Oregon Astronomy Expert: Zero Sun Spots a Mystery
(Portland, Oregon) – Sunday (no pun intended) is now the fifth day in a row with little to no sun spot activity on the surface of the sun, something that has scientists scratching their heads.
Among those watching what has been dubbed the “All Quiet” event is Jim Todd, planetarium manager at Portland's OMSI, saying this has been the buzz in the science world. There was at least one day where there were absolutely no sun spots.
“On July 17th, for the first time in nearly three years, the sunspot number dropped to zero,” Todd said.
Even more mysteriously, the sun is going through a maximum period in its cycle where sun spot activity is up, called a Solar Max. (Above: sunsets on the Oregon coast will be no different).
“Before July 17, 2014, the previous spotless day was August 14, 2011, a gap of nearly 3 years,” Todd said. “What happened then provides context for what is happening today. Overall, 2011 was a year of relatively high solar activity with multiple X-flares; the spotless sun was just a temporary intermission. 2014 will probably be remembered the same way.”
Two small spots were discovered in the last few days, interrupting the zero activity, but Todd said they are very weak.
“Neither of these small spots has the kind of complex magnetic field that harbors energy for strong flares,” Todd said. “The quiet is therefore expected to continue through the weekend.”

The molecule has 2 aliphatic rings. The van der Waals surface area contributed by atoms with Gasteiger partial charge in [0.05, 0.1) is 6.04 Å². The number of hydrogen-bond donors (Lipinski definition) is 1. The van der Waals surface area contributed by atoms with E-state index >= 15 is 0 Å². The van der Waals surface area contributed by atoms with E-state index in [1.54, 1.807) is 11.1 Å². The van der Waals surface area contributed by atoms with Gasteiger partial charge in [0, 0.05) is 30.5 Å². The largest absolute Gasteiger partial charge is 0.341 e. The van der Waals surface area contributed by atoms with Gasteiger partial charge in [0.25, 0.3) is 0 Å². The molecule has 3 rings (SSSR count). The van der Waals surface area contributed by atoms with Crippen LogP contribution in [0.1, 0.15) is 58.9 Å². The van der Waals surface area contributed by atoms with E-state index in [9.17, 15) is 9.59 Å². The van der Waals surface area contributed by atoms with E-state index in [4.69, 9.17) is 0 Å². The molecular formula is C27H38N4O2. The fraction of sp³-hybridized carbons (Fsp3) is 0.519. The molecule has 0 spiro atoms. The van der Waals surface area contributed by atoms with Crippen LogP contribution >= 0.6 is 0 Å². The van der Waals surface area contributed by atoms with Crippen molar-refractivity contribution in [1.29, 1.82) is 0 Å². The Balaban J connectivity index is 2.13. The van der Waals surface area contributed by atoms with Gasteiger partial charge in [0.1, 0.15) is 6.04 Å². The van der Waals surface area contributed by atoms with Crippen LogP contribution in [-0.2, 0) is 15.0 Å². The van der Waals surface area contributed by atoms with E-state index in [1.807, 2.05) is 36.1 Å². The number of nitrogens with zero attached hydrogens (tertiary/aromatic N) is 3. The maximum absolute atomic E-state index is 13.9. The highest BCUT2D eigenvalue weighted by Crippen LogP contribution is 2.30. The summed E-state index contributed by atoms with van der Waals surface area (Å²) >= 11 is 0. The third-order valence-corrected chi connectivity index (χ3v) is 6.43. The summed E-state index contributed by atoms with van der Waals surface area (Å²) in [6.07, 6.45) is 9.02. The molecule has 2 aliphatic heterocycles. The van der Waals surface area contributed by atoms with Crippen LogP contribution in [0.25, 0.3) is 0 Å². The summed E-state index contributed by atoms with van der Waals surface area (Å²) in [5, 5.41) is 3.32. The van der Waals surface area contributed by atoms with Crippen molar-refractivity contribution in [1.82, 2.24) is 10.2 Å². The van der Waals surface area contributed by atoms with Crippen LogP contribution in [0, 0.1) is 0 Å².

Todd said as new sunspots emerge and grow, the Solar Max of 2014 will pick up where it left off a couple weeks ago when sunspots were abundant. However, because no one can predict the solar cycle, he added this "All Quiet Event" is worth monitoring. (Above: Cannon Beach, on the north Oregon coast).
The Los Angeles Times is reporting Spaceweather.com expert Tony Phillips as saying “it's weird, but not super weird.” Phillips and other scientists have noted this is all proof that physicists still don't know much about the sun, so determining whether this is normal or not isn't possible.
Scientists also note this has been a rather lackluster maximum period for the sun.
Sun Spots are caused by extremely concentrated magnetic fields on the surface of the sun. They are slightly cooler, thus the darker appearance. When the magnetic fields are numerous, they can get tangled and twisted together, causing a massive energy buildup which results in solar flares.
Below: transit of Venus across the sun, taken from Beaverton, Oregon.
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